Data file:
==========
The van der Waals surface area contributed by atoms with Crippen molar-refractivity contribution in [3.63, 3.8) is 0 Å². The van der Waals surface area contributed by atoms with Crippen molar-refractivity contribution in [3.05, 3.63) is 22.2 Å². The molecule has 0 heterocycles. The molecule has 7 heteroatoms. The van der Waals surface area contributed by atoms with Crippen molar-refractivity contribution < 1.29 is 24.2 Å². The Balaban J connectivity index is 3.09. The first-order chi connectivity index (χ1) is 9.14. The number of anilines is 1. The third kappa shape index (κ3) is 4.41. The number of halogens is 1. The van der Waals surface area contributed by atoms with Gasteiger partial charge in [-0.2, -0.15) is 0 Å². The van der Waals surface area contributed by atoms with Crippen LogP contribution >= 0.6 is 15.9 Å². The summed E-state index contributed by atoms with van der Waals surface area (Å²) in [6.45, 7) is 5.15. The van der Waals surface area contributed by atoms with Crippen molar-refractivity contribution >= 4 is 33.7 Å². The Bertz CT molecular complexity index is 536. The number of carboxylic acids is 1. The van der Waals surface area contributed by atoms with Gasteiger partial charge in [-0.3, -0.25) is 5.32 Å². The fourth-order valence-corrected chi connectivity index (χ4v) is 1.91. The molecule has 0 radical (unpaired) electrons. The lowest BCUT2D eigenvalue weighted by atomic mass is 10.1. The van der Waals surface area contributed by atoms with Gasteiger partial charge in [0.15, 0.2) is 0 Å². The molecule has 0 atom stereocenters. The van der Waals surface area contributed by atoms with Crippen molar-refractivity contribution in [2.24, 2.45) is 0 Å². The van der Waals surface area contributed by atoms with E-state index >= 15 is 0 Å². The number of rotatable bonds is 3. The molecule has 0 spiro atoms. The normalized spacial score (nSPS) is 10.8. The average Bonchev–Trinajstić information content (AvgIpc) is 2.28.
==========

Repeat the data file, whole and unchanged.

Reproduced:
The van der Waals surface area contributed by atoms with Crippen molar-refractivity contribution in [3.63, 3.8) is 0 Å². The van der Waals surface area contributed by atoms with Crippen molar-refractivity contribution in [3.05, 3.63) is 22.2 Å². The molecule has 0 heterocycles. The molecule has 7 heteroatoms. The van der Waals surface area contributed by atoms with Crippen molar-refractivity contribution < 1.29 is 24.2 Å². The Balaban J connectivity index is 3.09. The first-order chi connectivity index (χ1) is 9.14. The number of anilines is 1. The third kappa shape index (κ3) is 4.41. The number of halogens is 1. The van der Waals surface area contributed by atoms with Gasteiger partial charge in [-0.2, -0.15) is 0 Å². The van der Waals surface area contributed by atoms with Crippen LogP contribution >= 0.6 is 15.9 Å². The summed E-state index contributed by atoms with van der Waals surface area (Å²) in [6.45, 7) is 5.15. The van der Waals surface area contributed by atoms with Crippen molar-refractivity contribution >= 4 is 33.7 Å². The Bertz CT molecular complexity index is 536. The number of carboxylic acids is 1. The van der Waals surface area contributed by atoms with Gasteiger partial charge in [-0.3, -0.25) is 5.32 Å². The fourth-order valence-corrected chi connectivity index (χ4v) is 1.91. The molecule has 0 radical (unpaired) electrons. The lowest BCUT2D eigenvalue weighted by atomic mass is 10.1. The van der Waals surface area contributed by atoms with Gasteiger partial charge in [0.15, 0.2) is 0 Å². The molecule has 0 atom stereocenters. The van der Waals surface area contributed by atoms with Crippen molar-refractivity contribution in [2.24, 2.45) is 0 Å². The van der Waals surface area contributed by atoms with E-state index >= 15 is 0 Å². The number of rotatable bonds is 3. The molecule has 0 spiro atoms. The normalized spacial score (nSPS) is 10.8. The average Bonchev–Trinajstić information content (AvgIpc) is 2.28.